“Sarah, you’re using a HANDICAPPED parking spot!? Really? You don’t look sick. You should save that spot for someone who really needs it.”
My heart starts racing and the familiar bitterness rises in me. True. I don’t look sick. But a long schlep through a mall parking lot in summer’s 100 degree heat will wipe out what little energy I have and ramp up the chronic pain in my left side, resulting in temporary paralysis.
The friend that I am with knows I am sick, knows I have had a chronic illness for the past 19 years, and while I’ve calmly explained my illness and symptoms to her, especially that heat is really bad for me, the fact that I don’t “look sick” trumps everything I’ve said.
While I’m not a bitter person, the bitterness around my illness results from long term accrued aggravation at the lack of understanding. I’m not looking for, nor do I want sympathy. I want friends and family to understand that I didn’t choose this illness and that while I don’t look sick, I am, and that limits my social life and physical activities.
If you consider your close friends, family, co-workers, and neighbors, you know at least one person who has an “invisible illness.” By definition, it’s invisible so you won’t know about it unless someone has shared it with you. Invisible illnesses can be anything from infertility, mental illness, eating disorders, addictions, autoimmune diseases, genetic disorders, just to name a few. What all these illnesses have in common is the person with the illness typically doesn’t “look sick.” But the emotional pain and physical pain of an invisible illness is very, very real, and saying someone doesn’t “look sick” does them a genuine disservice.
I have an “invisible illness”—an autoimmune disease I’ve had since 1997. In one week I went from running several miles a day to near paralysis of my left leg and arm. I was rushed to the hospital for an emergency brain/spine MRI and lumbar puncture. The radiologist missed the damage to my spinal cord on that initial MRI, and so I was passed from doctor to doctor without a diagnosis—being told perhaps the partial paralysis was “all in my head.”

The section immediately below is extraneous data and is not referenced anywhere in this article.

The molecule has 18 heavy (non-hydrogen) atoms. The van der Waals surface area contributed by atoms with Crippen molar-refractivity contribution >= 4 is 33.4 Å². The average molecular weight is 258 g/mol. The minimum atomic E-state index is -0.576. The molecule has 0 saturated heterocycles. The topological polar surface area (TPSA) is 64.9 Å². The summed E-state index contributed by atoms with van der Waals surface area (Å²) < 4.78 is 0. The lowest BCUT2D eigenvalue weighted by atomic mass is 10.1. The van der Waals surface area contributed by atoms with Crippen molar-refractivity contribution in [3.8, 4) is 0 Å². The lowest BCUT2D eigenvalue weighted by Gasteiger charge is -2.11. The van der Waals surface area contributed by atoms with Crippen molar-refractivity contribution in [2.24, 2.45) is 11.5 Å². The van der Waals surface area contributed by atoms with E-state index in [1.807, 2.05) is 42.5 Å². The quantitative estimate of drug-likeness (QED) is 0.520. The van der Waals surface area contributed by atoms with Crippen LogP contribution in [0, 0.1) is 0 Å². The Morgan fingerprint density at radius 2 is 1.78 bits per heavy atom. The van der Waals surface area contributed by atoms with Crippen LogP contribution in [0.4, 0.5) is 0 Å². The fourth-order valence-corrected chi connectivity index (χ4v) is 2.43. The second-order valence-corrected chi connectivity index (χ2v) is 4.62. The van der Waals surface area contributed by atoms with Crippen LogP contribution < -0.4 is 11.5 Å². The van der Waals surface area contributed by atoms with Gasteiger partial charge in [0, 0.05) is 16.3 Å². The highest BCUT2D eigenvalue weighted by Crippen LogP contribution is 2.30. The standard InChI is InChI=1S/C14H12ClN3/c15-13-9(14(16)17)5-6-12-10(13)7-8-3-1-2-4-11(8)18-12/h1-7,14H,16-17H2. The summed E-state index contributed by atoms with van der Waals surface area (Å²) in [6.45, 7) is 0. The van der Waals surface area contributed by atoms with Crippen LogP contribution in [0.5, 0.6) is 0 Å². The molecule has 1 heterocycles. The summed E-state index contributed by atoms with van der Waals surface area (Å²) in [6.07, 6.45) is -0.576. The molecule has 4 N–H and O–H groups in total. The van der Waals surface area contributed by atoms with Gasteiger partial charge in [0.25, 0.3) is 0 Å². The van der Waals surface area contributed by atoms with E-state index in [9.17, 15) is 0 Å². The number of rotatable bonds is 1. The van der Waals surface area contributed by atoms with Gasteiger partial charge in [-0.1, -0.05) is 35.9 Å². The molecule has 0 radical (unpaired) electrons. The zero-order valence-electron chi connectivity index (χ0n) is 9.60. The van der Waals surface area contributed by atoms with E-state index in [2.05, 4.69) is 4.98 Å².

And that experience, unfortunately, is the first hallmark of an “invisible illness,” because they are often hard to diagnose. In a world of 15-minute office visits, doctors don’t have the time or resources to review medical tests, consider a comprehensive history, and perform a hands-on exam. Many months later I received a proper diagnosis from the Mayo Clinic in Rochester, Minnesota, which was confirmed the following year by a neurologist at the University of Chicago.
I was very sick when I moved to my current home in 2003 but kept it secret from everyone except my closest friends. Then I had nine wonderful years in remission. I stopped seeing my neurologist, I ran 5Ks, 10Ks, and even a half marathon. I was full of energy raising two small children, working part time and volunteering at their school, our synagogue, and the JCC. And while I knew I could fall out of remission at any minute, I shoved all those thoughts into the back of my head because that type of illness happened to “other people,” not me.
Then the illness came back full force in the spring of 2013. My left leg was paralyzed along with a significant loss of dexterity in my left hand. The fatigue, which is a hallmark of my illness, was relentless. No matter how much I slept, I needed more sleep. I had to stop working and volunteering, and the pain in my legs was a steady 7 on a scale of 1-10. The illness, which I had deliberately kept invisible, suddenly became very visible, but only to me. I didn’t have any outward symptoms that anyone could see.
Two and a half years later, it’s clear that I am not going back into remission. The illness has changed from a remitting form to a progressive form and the goal now is to slow the rate of progression. On a scale of 1-10, my pain varies from a 2 to an 8. Can I work full-time? No, because one of the symptoms of my illness is extreme fatigue that causes me to “crash” every afternoon unless I take a nap. It’s not a luxury and it’s not something a cup (or 10) of coffee can fix. If it were up to me, I would be working, volunteering, or spending time with my children instead of sleeping. But it’s not a choice.
The last few weeks and months have brought on a barrage of “you don’t look sick,” “think positively,” “get over it,” “do a cleanse,” “eat paleo/vegan/gluten free,” and, “just exercise or mediate,” from friends and family who know I am sick. I was exercising regularly and eating gluten/dairy free when I got sick, so clearly that’s not the cure. There is no “magic” elixir for my illness or for anyone with an invisible illness. If I could “cure” myself with any of those things, I would have done it already.
I understand this advice is well-meaning, but it’s hurtful. Unsolicited advice only adds to my frustration at my limitations. I didn’t choose this—I drew the short straw in the confluence of genes, environment, and plain bad luck.
What would be helpful to someone with an invisible illness? Offer to cook a meal or help with their children. Acknowledge their pain. Ask how they are feeling. Recognize that you may not understand what they are feeling but show compassion and support. Be kind when someone is late to work or limits socializing. Please, don’t judge. Taking naps during the day and parking in a handicapped spot is not a luxury for me. We don’t enjoy having to explain ourselves to anyone who says, “You don’t look sick.” We don’t want pity parties; we want to get better. We are doing our best.